Credit: public domain
The Cabinet Office is exploring the possibility of creating a new £ 5million platform to manage the application and award process for all grants awarded across government.
The ministry-based government grant management function (GGMF) plans to work with “a small number of ministries” to run a pilot program for a new centralized portal. This trial exercise will focus on grant programs for charities, according to a recently released procurement notice.
“If successful, the pilot project would pave the way for a single application portal for government-wide grants,” the notice added. “This innovative model would allow a radical shift in UK government grant making and completely reset the way government, public sector bodies, charities, SMEs and citizens interact.”
The Cabinet Office has indicated that, if it goes ahead with the creation of the unified service, a budget of up to £ 5million will be available for a contract with the business partner chosen to lead the construction of the tool in line.
Such a platform would replace an existing patchwork of varied systems that disadvantages applicants and increases risk to the government, according to the ministry.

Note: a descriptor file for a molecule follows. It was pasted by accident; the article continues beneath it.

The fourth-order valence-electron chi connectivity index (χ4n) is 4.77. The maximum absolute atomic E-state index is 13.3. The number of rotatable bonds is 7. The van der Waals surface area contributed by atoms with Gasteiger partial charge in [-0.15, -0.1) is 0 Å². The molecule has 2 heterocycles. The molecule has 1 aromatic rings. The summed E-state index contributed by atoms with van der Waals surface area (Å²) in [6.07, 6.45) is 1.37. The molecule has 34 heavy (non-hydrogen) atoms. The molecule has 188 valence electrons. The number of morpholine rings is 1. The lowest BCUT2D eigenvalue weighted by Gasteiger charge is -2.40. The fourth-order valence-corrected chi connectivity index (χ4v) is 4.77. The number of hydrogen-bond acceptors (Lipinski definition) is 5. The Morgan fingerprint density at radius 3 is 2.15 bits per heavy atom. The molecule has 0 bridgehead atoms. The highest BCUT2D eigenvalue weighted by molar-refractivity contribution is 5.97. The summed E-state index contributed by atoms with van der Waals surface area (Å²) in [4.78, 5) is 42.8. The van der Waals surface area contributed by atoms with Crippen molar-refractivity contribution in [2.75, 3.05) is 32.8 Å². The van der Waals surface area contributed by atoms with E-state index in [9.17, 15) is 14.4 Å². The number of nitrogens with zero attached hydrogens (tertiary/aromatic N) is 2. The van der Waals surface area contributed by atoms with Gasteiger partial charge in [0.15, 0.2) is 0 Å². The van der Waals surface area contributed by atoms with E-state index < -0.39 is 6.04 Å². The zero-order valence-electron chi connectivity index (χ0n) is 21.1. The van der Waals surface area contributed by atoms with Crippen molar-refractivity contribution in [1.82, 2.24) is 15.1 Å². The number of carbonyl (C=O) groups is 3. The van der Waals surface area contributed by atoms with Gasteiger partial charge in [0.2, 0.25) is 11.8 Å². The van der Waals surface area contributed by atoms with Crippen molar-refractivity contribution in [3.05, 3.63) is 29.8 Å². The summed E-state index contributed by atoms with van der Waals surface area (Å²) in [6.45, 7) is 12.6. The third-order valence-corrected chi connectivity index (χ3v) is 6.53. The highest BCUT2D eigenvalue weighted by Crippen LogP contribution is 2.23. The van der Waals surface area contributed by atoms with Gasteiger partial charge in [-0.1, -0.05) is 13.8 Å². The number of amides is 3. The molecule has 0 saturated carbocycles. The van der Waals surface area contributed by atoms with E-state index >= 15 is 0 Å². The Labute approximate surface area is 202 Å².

“Right now, there is no one place to find or apply for government grants,” he said. “It’s complicated, long and expensive for the candidates – [who] employ people to research grant opportunities – and expose the government to significant risk of fraud, error and duplication of funding. It also leads some organizations to be unaware of grant opportunities. “
It is hoped that the pilot project, which will be run from the Cabinet Office’s’ second seat ‘in Glasgow,’ will reduce the burden, cost and speed of applying for government grants and allow the government to automate due diligence prior to attribution ”. The testing exercise also aims to “raise awareness of the range of funding opportunities available to charities, [while], increasing competition and allowing a wider distribution of funding ”.
The discovery phase of the program has already been completed and the alpha phase is expected to end in early 2022.
A supplier is sought to work on the delivery of the beta phase; the Cabinet Office hopes to appoint the selected firm for a contract starting January 24 and running until March 31, 2023.
Submissions for the project are open until midnight November 26.
The deployment of the pilot program for charities comes at a time when the existence of many people is threatened by the impact of the coronavirus crisis, according to the market notice.
“Covid-19 has had a notable impact on the voluntary sector, with 1 in 10 charities facing bankruptcy,” he said. “Grants are an essential tool to support the sector. By making grants more clearly accessible and improving the focus of funds to the right recipients, we can help give charities the best chance for survival and recovery at this critical stage.